Sunday, May 07, 2017

Facing White Fragility

I am nervous basically every time a person of color tells me they have read or will read my book. That's not fair, of course, as that kind of generalization is never fair, but I am aware enough of my white privilege to know that it probably comes out in my book at some point, as hard as I tried to be aware. Because white privilege is that ingrained.

I was very careful in my book, asking former students and Black and Latino/a friends if certain phrases were acceptable, and having these same friends read chapters or read the whole book. I did my best, and I took suggestions and criticism.

But here's the thing. I'm white*, and the world looks different with privilege. No matter how aware I am, I'm still going to stumble. And that hurts people. And that is really uncomfortable to face.

I was recently called out on something I had said that had an unintended but real impact on a Facebok friend who is a person of color. I'm not going to share any details, because it was a private conversation, but I want to share my reaction in hopes that it will help other white people to be willing to accept correction. Because let's face it, no human likes to face correction, and white people seem to be especially fragile in our reactions.

As I've written about before, my first reaction when I am confronted with my privilege is to be really, really defensive. Although I think they're totally wrong, I do understand the knee-jerk reaction of white people who claim that they have no privilege because they grew up poor/didn't go to a good school/don't see color/whatever. It's uncomfortable to face privilege and easier to convince yourself you don't have it.

So when this person very thoughtfully and respectfully pointed out what I had said and how that showed my privilege, I immediately felt defensive, and embarrassed. Really embarrassed. After all, I wrote a book about teaching kids in East Oakland! I'm not prejudiced.

But of course I am. We all are, because we're human. We all have biases and white people have more power to hurt others with those biases.

I went through various responses in my head, discarding them one by one. I thought about saying that the person was wrong; that they didn't know my whole story and I couldn't be racist if I was a teacher in that school. I thought about saying that they were oversensitive. I thought about getting angry or about ignoring it.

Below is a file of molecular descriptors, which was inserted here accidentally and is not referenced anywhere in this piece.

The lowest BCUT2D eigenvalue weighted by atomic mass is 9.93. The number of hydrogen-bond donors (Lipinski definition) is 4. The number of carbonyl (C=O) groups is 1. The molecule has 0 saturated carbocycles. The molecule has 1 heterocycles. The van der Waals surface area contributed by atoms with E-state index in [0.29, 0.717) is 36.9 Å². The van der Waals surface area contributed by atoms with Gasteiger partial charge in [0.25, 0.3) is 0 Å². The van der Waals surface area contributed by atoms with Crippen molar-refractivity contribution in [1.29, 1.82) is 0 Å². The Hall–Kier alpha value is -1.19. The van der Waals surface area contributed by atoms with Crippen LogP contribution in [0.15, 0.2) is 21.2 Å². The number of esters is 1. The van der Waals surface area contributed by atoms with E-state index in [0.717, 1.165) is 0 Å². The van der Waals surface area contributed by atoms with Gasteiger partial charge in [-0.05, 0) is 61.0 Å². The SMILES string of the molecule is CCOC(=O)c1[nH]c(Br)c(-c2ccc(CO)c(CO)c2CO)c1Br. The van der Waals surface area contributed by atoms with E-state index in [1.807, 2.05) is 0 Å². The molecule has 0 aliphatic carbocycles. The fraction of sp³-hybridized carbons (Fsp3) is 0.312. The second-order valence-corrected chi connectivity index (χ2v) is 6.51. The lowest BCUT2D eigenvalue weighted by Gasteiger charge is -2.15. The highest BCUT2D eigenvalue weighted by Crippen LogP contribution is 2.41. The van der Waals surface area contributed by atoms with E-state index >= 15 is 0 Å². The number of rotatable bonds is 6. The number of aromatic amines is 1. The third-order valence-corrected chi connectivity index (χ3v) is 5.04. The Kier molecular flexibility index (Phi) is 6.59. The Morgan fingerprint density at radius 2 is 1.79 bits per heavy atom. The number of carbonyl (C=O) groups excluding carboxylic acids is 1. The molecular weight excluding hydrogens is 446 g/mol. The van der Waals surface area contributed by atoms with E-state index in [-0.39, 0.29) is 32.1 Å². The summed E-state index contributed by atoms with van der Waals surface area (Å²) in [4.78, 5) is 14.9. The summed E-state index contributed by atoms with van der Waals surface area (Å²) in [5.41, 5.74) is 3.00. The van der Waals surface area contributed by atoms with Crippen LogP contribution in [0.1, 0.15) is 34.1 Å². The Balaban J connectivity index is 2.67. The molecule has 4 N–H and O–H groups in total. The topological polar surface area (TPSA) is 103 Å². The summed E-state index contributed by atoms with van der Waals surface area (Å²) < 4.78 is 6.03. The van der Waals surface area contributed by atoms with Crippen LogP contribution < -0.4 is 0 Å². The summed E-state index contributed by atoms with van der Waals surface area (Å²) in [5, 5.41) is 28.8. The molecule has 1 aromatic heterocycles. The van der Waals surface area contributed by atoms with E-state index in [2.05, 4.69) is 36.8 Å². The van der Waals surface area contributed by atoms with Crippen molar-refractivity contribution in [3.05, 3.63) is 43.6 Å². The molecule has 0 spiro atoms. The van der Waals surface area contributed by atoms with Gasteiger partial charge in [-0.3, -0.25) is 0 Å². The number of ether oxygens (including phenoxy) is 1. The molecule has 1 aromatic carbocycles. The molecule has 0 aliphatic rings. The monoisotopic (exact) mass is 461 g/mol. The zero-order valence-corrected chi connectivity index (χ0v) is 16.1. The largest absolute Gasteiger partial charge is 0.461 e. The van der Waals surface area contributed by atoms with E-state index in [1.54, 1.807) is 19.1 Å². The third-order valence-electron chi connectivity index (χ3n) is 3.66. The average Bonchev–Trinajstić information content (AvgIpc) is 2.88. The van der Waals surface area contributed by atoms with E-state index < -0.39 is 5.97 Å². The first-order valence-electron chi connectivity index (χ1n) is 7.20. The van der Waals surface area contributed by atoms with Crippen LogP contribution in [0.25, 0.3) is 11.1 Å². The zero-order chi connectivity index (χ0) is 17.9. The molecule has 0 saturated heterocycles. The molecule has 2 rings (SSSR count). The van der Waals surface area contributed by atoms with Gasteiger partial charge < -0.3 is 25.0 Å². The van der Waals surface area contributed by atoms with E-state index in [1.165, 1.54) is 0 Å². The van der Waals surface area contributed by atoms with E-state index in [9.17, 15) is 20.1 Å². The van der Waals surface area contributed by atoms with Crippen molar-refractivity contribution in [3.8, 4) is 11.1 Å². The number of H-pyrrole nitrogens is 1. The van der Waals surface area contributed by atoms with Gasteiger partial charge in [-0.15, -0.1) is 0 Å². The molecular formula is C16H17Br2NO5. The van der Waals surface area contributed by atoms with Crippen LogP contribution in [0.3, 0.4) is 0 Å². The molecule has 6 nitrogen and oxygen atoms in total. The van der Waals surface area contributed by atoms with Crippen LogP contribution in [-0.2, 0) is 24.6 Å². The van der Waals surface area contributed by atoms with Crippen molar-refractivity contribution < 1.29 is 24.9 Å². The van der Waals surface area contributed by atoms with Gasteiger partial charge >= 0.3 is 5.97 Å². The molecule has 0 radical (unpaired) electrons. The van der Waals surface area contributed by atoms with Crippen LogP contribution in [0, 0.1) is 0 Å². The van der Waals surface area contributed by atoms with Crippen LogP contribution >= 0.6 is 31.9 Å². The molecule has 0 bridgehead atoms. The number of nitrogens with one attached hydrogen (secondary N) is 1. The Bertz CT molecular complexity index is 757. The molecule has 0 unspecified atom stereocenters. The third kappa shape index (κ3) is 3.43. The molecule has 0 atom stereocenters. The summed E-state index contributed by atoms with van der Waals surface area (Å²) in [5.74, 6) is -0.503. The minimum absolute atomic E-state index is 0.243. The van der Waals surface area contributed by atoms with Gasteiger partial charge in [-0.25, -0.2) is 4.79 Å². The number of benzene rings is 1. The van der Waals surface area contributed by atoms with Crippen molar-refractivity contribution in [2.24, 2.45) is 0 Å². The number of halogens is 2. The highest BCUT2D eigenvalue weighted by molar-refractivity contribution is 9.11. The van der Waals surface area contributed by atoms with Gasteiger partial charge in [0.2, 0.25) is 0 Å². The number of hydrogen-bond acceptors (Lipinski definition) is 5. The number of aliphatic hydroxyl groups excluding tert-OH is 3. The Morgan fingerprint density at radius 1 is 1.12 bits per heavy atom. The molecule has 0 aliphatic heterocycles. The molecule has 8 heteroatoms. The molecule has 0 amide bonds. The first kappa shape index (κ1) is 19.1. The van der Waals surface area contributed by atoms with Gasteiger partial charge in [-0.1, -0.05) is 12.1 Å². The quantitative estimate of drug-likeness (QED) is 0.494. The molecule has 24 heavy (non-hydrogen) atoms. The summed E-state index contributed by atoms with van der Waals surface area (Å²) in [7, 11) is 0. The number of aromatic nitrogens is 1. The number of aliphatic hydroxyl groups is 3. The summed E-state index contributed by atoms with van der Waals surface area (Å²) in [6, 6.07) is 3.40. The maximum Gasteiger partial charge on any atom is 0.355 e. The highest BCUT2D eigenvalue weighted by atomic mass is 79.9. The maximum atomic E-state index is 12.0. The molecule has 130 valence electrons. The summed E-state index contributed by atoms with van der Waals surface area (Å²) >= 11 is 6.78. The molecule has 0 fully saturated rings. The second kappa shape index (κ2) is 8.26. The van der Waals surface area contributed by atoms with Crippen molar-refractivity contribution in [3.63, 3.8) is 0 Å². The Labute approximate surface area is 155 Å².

But if I had done any of those, I would be in the wrong, and I would be doing what I'm so often angry about -- discounting the truth about white privilege and how it hurts others because I was uncomfortable. And you know what? White people have to deal with this discomfort much much less than anyone else in this country.

I suspect my response was inadequate. After all, I don't really know what to say. White people have generations and centuries of harm to apologize for and make right. And I can't do all that. But I do hope that I can become less defensive each time this happens, and that I can set aside my discomfort to listen and learn. I hope I can clean up my mistakes to the best of my ability.



*I struggled with whether or not to capitalize Black and White throughout this piece and I suspect I am very inconsistent in my writing. Here is more food for thought on the disparity of the capitals. 

Thursday, May 04, 2017

The BART Mob

I was going to write a really thoughtful, well-reasoned response to the story of the mob of teenagers who robbed people on BART, but then I started seeing the reactions. The knee-jerk, racist, totally devoid of caring reactions.

So this is what I came up with. I posted it to a local Facebook group where it got deleted eventually. Possibly because I called out another local Facebook group that was advocating murdering the kids. I'd say enjoy, but, well....

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http://www.sfgate.com/opinion/diaz/article/BART-attack-brings-out-racist-responses-11108000.php

No surprise here, seeing how some of the other local FB groups are advocating blowing the heads off of these kids" but I want us to think about our knee-jerk reactions. I have worked with "these kids" for years (and by "these kids" I ran nothing more or less than the kids in this particular neighborhood) and I want to point out a few things:

1. All kids in East Oakland aren't black.

2. All kids who commit crimes aren't black. Or brown. Or any other generalization.

3. My friend who worked at a super wealthy white school had fare jumpers on field trips and the PARENTS were advocating fare jumping because they didn't want to pay. They didn't rob people but fare jumping is also a problem that is usually attributed to black and brown kids in the inner city.

4. Some of these kids have stories you CANNOT EVEN IMAGINE. I am not saying all of them and I'm not saying that it's an excuse, but I am saying that some kids who end up in gangs/as followers for crimes, etc. have trauma that some of us will NEVER BE ABE TO FATHOM EVER.

5. I taught kids who were involved in this kind of crime and regret it so hard. Or were killed when they tried to get out of this life. Who had no community whatsoever other than kids who were criminals/drug users/gang members. THEY DIDN'T HAVE ANOTHER MODEL.

6. I am not saying I know these particular kids' stories. I'm saying that they HAVE stories and that is no excuse but it is context.

7. Understand that kids, no matter what they do, do not deserve to have their heads blown off. Someone in a public group, using his real name, advocating kids having their "goddamn heads blown off" IS THE PROBLEM HERE. THEY ARE KIDS AND THERE ARE STILL WAYS TO REACH THEM. I've worked my whole life to do so and there are not enough people who are helping. Way more who are judging.